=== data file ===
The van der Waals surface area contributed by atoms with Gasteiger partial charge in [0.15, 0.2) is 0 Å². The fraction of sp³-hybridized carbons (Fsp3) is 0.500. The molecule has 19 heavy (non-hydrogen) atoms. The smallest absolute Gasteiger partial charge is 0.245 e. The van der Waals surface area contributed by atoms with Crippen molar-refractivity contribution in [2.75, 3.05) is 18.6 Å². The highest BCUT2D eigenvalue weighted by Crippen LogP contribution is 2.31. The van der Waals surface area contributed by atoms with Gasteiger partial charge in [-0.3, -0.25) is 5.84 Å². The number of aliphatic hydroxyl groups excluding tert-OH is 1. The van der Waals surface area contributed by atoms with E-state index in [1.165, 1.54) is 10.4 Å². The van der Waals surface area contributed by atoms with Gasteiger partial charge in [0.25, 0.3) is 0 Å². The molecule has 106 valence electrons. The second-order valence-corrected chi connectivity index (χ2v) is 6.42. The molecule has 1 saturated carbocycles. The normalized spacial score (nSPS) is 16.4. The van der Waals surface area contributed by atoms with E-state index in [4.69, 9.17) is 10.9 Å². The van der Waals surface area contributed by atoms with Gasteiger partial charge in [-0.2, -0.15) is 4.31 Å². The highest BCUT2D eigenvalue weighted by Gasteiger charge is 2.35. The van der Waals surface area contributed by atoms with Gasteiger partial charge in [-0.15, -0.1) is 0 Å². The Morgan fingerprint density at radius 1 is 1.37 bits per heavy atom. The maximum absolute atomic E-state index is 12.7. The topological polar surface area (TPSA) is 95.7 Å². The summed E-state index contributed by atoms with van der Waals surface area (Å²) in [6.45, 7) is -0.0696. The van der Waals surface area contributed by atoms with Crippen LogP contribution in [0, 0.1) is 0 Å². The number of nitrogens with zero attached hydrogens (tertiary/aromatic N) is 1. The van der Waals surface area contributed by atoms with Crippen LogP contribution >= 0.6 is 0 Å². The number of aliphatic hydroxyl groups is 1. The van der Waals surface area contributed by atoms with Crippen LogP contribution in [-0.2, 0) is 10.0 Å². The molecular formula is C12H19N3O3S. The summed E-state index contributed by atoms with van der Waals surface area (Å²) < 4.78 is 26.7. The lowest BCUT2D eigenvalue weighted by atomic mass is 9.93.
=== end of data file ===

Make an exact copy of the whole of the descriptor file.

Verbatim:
The van der Waals surface area contributed by atoms with Gasteiger partial charge in [0.15, 0.2) is 0 Å². The fraction of sp³-hybridized carbons (Fsp3) is 0.500. The molecule has 19 heavy (non-hydrogen) atoms. The smallest absolute Gasteiger partial charge is 0.245 e. The van der Waals surface area contributed by atoms with Crippen molar-refractivity contribution in [2.75, 3.05) is 18.6 Å². The highest BCUT2D eigenvalue weighted by Crippen LogP contribution is 2.31. The van der Waals surface area contributed by atoms with Gasteiger partial charge in [-0.3, -0.25) is 5.84 Å². The number of aliphatic hydroxyl groups excluding tert-OH is 1. The van der Waals surface area contributed by atoms with E-state index in [1.165, 1.54) is 10.4 Å². The van der Waals surface area contributed by atoms with Gasteiger partial charge in [0.25, 0.3) is 0 Å². The molecule has 106 valence electrons. The second-order valence-corrected chi connectivity index (χ2v) is 6.42. The molecule has 1 saturated carbocycles. The normalized spacial score (nSPS) is 16.4. The van der Waals surface area contributed by atoms with E-state index in [4.69, 9.17) is 10.9 Å². The van der Waals surface area contributed by atoms with Gasteiger partial charge in [-0.2, -0.15) is 4.31 Å². The highest BCUT2D eigenvalue weighted by Gasteiger charge is 2.35. The van der Waals surface area contributed by atoms with Gasteiger partial charge in [-0.15, -0.1) is 0 Å². The Morgan fingerprint density at radius 1 is 1.37 bits per heavy atom. The maximum absolute atomic E-state index is 12.7. The topological polar surface area (TPSA) is 95.7 Å². The summed E-state index contributed by atoms with van der Waals surface area (Å²) in [6.45, 7) is -0.0696. The van der Waals surface area contributed by atoms with Crippen LogP contribution in [0, 0.1) is 0 Å². The number of nitrogens with zero attached hydrogens (tertiary/aromatic N) is 1. The van der Waals surface area contributed by atoms with Crippen LogP contribution >= 0.6 is 0 Å². The number of aliphatic hydroxyl groups is 1. The van der Waals surface area contributed by atoms with Crippen LogP contribution in [-0.2, 0) is 10.0 Å². The molecular formula is C12H19N3O3S. The summed E-state index contributed by atoms with van der Waals surface area (Å²) < 4.78 is 26.7. The lowest BCUT2D eigenvalue weighted by atomic mass is 9.93.